It's hard to overstate the influence Hazel Dickens and Alice Gerrard had on bluegrass music. Firstly, they helped popularize the genre in the 1960s and helped it spread to the neo-folkies in the East Coast cities. More importantly, Dickens and Gerrard helped pave the way for women to make a space for themselves in bluegrass music. on Sing Me Back Home: The DC Tapes, 1965 - 1969, we're treated to newly unearthed recordings that showcase these two towering figures of bluegrass in the midst of their creative process.
Hazel Dickens was born to a coal miner's family in West Virginia and arrived in Baltimore in the early 1950s, where she met Mike Seeger, founder of the New Lost City Ramblers and Pete's younger half-brother. More importantly for her career, she began making music with his wife, Alice Gerrard. Dickens was known for her high-pitched singing and guitar work. Gerrard, who hails from Seattle, rounded out the duo. After recording four albums together under the name Hazel & Alice, the pair irrevocably split in 1976. However, their legacy lived on: their music inspired the likes of Emmylou Harris, Allison Krauss, Rhiannon Giddens, Bob Dylan, and Hiss Golden Messenger.
Gerrard has been a leader in the bluegrass community — not just as a musician and teacher but as its historian as well. She was the editor-in-chief of The Old Time Herald from its inception until 2000. She's donated hers and Hazel's rehearsal tapes from her private archive to the Southern Folklife Collection at UNC Chapel Hill. On it, the duet cover classic country songs of The Carter Family, The Louvin Brothers, and Jimmie Rodgers; contemporary hits of the 1960s penned by Dolly Parton and Merle Haggard; and barn-burning traditional standards that make these songs sound as immediate in 2018 as they did in the late 60s as well as when the songs were first conceived.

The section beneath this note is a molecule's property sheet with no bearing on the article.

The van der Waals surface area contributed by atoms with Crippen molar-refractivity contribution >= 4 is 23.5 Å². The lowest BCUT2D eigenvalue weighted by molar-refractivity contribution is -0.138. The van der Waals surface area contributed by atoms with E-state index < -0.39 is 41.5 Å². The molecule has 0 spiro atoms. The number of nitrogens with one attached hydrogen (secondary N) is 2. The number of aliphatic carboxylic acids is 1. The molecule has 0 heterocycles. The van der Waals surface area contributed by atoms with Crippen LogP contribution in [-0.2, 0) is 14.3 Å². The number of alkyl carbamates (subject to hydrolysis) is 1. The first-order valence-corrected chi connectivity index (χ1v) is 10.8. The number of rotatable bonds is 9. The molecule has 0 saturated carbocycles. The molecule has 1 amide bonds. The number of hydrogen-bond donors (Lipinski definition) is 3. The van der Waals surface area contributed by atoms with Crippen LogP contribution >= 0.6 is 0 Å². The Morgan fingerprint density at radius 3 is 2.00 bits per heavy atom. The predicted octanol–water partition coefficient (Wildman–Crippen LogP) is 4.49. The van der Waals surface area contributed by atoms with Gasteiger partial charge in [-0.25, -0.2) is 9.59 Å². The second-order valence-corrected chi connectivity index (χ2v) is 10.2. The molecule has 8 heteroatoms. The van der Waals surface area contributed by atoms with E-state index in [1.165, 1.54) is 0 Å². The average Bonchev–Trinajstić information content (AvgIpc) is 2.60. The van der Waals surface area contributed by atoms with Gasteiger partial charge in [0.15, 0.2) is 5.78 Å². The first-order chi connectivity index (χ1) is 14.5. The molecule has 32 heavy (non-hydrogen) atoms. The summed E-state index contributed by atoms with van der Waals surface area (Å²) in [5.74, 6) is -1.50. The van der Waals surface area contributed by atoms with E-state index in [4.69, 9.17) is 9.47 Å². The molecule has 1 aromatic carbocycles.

The duo's collaborative energy truly cinches these songs together. This unfiltered listen of two pioneering women showcases their crackling energy. On the album's first track, the Everly Brothers' "Bye Bye Love," Dickens and Gerrard just don't sound too broken up about this breakup ballad. Instead, they seem to be having the time of their lives, making music just for fun with a person who truly understood the other. It's fun listening to these tapes — not just for the outtakes, though that's fun to listen to — but the remarkable ways the two anticipate each other as they harmonize. Obviously, some of these sound a bit rough; they are practice tapes. But it says a lot about how well Hazel Dickens and Alice Gerrard gelled — at least for a time — that they could collaborate so well in the moment. It's a rare kind of pairing, and I'm grateful that we get a look into just how genuine their connection was.
Singe Me Back Home will be out on Sept. 21 on Free Dirt Records
Sing Me Back Home Track Listing:
1. "Bye Bye Love"
2. "Tell Me That You Love Me"
3. "Seven Year Blues"
4. "Cannonball Blues"
5. "This Little Light of Mine"
6. "James Alley Blues"
7. "Little Darling Pal of Mine"
8. "Are You All Alone"
9. "No One to Welcome Me Home"
10. "Let Me Fall"
11. "Will You Miss Me"
12. "No Telephone in Heaven"
13. "I'll Wash Your Love from My Heart"
14. "Hard Time Blues"
15. "Why Not Confess"
16. "Bound to Ride"
17. "Sing Me Back Home"
18. "The First Whippoorwill" (Bonus Track)
19. "In the Good Old Days" (When Times Were Bad) (Bonus Track)
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